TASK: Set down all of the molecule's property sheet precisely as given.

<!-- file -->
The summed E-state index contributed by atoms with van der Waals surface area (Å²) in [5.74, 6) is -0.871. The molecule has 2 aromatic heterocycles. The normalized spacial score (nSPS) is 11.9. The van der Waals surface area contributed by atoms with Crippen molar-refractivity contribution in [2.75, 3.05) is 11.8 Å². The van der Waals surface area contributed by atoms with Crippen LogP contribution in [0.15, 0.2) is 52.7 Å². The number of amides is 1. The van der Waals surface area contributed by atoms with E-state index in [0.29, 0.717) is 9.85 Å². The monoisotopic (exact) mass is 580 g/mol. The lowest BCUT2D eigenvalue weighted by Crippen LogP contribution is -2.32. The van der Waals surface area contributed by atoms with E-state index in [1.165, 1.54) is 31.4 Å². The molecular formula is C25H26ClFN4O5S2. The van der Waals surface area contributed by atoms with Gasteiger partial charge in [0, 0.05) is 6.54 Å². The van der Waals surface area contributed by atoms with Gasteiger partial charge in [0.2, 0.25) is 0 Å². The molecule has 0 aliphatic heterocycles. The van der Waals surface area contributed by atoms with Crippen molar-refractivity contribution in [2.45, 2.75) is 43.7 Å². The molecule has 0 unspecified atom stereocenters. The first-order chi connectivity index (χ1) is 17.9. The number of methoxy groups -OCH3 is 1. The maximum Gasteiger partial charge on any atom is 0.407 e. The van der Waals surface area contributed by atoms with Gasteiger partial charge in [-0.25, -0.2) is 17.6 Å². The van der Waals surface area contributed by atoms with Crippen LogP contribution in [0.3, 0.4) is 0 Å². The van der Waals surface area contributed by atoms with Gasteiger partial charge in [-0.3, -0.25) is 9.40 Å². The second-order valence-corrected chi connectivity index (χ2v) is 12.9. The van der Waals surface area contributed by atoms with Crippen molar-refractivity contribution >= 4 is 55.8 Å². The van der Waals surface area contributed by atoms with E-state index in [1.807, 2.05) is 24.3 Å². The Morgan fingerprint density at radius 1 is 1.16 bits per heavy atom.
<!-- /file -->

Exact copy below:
The summed E-state index contributed by atoms with van der Waals surface area (Å²) in [5.74, 6) is -0.871. The molecule has 2 aromatic heterocycles. The normalized spacial score (nSPS) is 11.9. The van der Waals surface area contributed by atoms with Crippen molar-refractivity contribution in [2.75, 3.05) is 11.8 Å². The van der Waals surface area contributed by atoms with Crippen LogP contribution in [0.15, 0.2) is 52.7 Å². The number of amides is 1. The van der Waals surface area contributed by atoms with E-state index in [0.29, 0.717) is 9.85 Å². The monoisotopic (exact) mass is 580 g/mol. The lowest BCUT2D eigenvalue weighted by Crippen LogP contribution is -2.32. The van der Waals surface area contributed by atoms with E-state index in [1.165, 1.54) is 31.4 Å². The molecular formula is C25H26ClFN4O5S2. The van der Waals surface area contributed by atoms with Gasteiger partial charge in [0, 0.05) is 6.54 Å². The van der Waals surface area contributed by atoms with Gasteiger partial charge in [0.2, 0.25) is 0 Å². The molecule has 0 aliphatic heterocycles. The van der Waals surface area contributed by atoms with Crippen molar-refractivity contribution in [2.45, 2.75) is 43.7 Å². The molecule has 0 unspecified atom stereocenters. The first-order chi connectivity index (χ1) is 17.9. The number of methoxy groups -OCH3 is 1. The maximum Gasteiger partial charge on any atom is 0.407 e. The van der Waals surface area contributed by atoms with Gasteiger partial charge in [-0.25, -0.2) is 17.6 Å². The van der Waals surface area contributed by atoms with Crippen LogP contribution in [0.3, 0.4) is 0 Å². The van der Waals surface area contributed by atoms with Gasteiger partial charge in [-0.3, -0.25) is 9.40 Å². The second-order valence-corrected chi connectivity index (χ2v) is 12.9. The van der Waals surface area contributed by atoms with Crippen molar-refractivity contribution >= 4 is 55.8 Å². The van der Waals surface area contributed by atoms with E-state index in [1.807, 2.05) is 24.3 Å². The Morgan fingerprint density at radius 1 is 1.16 bits per heavy atom.